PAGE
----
Summer Zervos' defamation suit against Trump can go forward: appeals court

Summer Zervos listens as her attorney Gloria Allred speaks during a news conference announcing the filing of a lawsuit against President-elect Donald Trump in Los Angeles

Summer Zervos' lawsuit against President Donald Trump can proceed, court rules

A NY appellate court ruled Thursday that President Trump must face a defamation lawsuit filed by former "Apprentice" contestant Summer Zervos, one of about a dozen women who accused Trump of sexual misconduct shortly before the 2016 election. "We reject defendant President Trump's argument that the Supremacy Clause of the United States Constitution prevents a New York State court - and every other state court in the country - from exercising its authority under its state constitution".

A panel of NY appellate judges issued its ruling Thursday in a case brought by Summer Zervos in which Trump accused her - and numerous other women - of being liars for alleging that he sexually harassed them.

In contrast to Daniels and her attorney, Michael Avenatti, Zervos and her lawyers have taken a low-key approach, a step that may help them negate claims that the suit is politically motivated.

Trump's attorneys had argued that the suit could not move forward because it would violate the Supremacy Clause-which elevates the Constitution and federal laws over state laws-by interfering with Trump's ability to do his job.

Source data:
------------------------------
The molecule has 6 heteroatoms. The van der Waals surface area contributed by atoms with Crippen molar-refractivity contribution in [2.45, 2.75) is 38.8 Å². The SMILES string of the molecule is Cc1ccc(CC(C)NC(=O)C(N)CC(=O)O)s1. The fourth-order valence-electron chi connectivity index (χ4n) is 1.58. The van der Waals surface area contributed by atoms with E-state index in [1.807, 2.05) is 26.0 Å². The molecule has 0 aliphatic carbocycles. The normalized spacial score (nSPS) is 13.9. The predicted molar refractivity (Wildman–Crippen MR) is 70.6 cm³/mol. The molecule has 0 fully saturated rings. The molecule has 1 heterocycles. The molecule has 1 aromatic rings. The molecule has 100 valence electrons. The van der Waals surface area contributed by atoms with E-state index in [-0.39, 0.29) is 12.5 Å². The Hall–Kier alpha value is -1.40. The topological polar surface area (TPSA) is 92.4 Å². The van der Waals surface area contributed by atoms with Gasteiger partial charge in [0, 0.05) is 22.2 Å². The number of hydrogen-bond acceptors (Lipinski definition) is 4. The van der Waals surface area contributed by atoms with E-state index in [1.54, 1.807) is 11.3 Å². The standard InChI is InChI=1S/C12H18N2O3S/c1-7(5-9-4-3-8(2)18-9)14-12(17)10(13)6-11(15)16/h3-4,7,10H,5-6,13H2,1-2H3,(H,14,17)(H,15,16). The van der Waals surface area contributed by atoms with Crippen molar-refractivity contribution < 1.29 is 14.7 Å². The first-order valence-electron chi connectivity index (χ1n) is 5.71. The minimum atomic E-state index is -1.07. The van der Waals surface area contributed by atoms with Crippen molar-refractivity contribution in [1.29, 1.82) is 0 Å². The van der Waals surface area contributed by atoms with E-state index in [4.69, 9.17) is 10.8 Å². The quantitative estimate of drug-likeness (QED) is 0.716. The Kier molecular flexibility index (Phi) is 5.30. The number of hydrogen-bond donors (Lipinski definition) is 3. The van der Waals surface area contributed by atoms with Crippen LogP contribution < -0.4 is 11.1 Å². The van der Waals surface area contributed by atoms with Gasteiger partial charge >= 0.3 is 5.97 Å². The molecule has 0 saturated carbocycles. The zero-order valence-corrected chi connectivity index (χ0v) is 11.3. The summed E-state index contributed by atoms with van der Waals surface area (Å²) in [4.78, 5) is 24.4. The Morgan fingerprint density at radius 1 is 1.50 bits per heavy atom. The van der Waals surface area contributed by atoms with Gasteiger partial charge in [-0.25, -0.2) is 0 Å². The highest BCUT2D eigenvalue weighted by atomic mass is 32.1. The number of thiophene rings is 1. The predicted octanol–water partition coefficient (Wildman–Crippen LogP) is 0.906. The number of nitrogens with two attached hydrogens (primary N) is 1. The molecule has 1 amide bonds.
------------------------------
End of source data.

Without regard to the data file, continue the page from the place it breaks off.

The reality TV contestant's lawsuit claims that the President's repeated denials of her sexual misconduct allegations are factual falsehoods that have subjected her to threats and cost her business at her Southern California restaurant.

The case is Zervos v Trump, New York State Supreme Court, Appellate Division, First Department, No. 7610.

But the NY appeals court said the clause in no way grants Trump such immunity. He called the women liars. She had been a contestant on The Apprentice the previous year. Trump also republished on Twitter a post calling Zervos' accusations a "hoax".

She came forward in October 2016, the month before Trump was elected, after an "Access Hollywood" recording showed Trump speaking in vulgar terms about women.

Zervos is seeking a retraction, an apology, and compensatory and punitive damages.

"We look forward to proving to a jury that Ms. Zervos told the truth about Defendant's unwanted sexual groping and holding him accountable for his malicious lies", she said.

Despite his suggestion he embodied the executive branch and had significant responsibilities, "the President is still a person, and he is not above the law", Justice Dianne Renwick wrote.

The second allegedly occurred soon thereafter when Zervos went to meet Trump for dinner at the Beverly Hills Hotel, where she said he kissed her "open-mouthed", "grabbed her shoulder, again kissing her very aggressively, and placed his hand on her breast". A deposition has been scheduled for some time before the end of June.

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